The wizard, still mumbling from his book, handed Batcha a bridle.

“Throw this around his neck!” he commanded.

Batcha took the bridle but was too terrified to act. The wizard spoke again and Batcha made one uncertain step in the dragon’s direction. He lifted his arm to throw the bridle over the dragon’s head, when the dragon suddenly turned on him, swooped under him, and before Batcha knew what was happening he found himself on the dragon’s back and he felt himself being lifted up, up, up, above the tops of the forest trees, above the very mountains themselves.

On they went riding high up into the heavens

On they went riding high up into the heavens

For a moment the sky was so dark that only the fire, spurting from the dragon’s eyes and mouth, lighted them on their way.

The dragon lashed this way and that in fury, he belched forth great floods of boiling water, he hissed, he roared, until Batcha, clinging to his back, was half dead with fright.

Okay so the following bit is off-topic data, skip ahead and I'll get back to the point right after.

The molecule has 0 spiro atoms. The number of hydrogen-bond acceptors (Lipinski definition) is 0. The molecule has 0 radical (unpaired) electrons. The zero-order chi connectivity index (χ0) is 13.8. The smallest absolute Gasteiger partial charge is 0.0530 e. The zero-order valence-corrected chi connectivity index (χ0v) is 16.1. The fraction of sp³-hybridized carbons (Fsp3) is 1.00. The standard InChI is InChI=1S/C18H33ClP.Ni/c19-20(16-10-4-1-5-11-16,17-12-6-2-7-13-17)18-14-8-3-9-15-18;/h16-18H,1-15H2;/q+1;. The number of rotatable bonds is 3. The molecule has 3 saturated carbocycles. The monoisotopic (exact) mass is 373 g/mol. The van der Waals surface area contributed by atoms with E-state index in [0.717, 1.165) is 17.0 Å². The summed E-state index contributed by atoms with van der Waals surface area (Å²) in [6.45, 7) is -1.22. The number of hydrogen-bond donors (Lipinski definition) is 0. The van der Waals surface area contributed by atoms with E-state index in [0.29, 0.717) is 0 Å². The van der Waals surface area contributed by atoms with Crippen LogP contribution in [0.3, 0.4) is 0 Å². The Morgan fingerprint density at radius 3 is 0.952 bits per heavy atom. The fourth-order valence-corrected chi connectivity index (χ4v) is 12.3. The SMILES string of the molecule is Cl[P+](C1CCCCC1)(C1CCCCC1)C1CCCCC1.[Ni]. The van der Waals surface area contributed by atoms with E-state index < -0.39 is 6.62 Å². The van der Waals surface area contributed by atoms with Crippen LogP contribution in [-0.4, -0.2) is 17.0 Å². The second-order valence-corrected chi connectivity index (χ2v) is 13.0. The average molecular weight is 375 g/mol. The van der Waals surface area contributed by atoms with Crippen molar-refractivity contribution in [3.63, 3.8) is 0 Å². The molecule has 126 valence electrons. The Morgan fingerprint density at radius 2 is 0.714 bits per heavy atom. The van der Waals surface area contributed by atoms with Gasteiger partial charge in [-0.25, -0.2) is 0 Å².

Then gradually his anger cooled. He ceased belching forth boiling water, he stopped breathing fire, his hisses grew less terrifying.

“Thank God!” Batcha gasped. “Perhaps now he’ll sink to earth and let me go.”

But the dragon was not yet finished with punishing Batcha for breaking his oath. He rose still higher until the mountains of the earth looked like tiny ant-hills, still up until even these had disappeared. On, on they went, whizzing through the stars of heaven.

At last the dragon stopped flying and hung motionless in the firmament. To Batcha this was even more terrifying than moving.

“What shall I do? What shall I do?” he wept in agony. “If I jump down to earth I’ll kill myself and I can’t fly on up to heaven! Oh, dragon, have mercy on me! Fly back to earth and let me go and I swear before God that never again until death will I offend you!”

Batcha’s pleading would have moved a stone to pity but the dragon, with an angry shake of his tail, only hardened his heart.

Suddenly Batcha heard the sweet voice of the skylark that was mounting to heaven.

“Skylark!” he called. “Dear skylark, bird that God loves, help me, for I am in great trouble! Fly up to heaven and tell God Almighty that Batcha, the shepherd, is hung in midair on a dragon’s back. Tell Him that Batcha praises Him forever and begs Him to deliver him.”

The skylark carried this message to heaven and God Almighty, pitying the poor shepherd, took some birch leaves and wrote on them in letters of gold. He put them in the skylark’s bill and told the skylark to drop them on the dragon’s head.

So the skylark returned from heaven and, hovering over Batcha, dropped the birch leaves on the dragon’s head.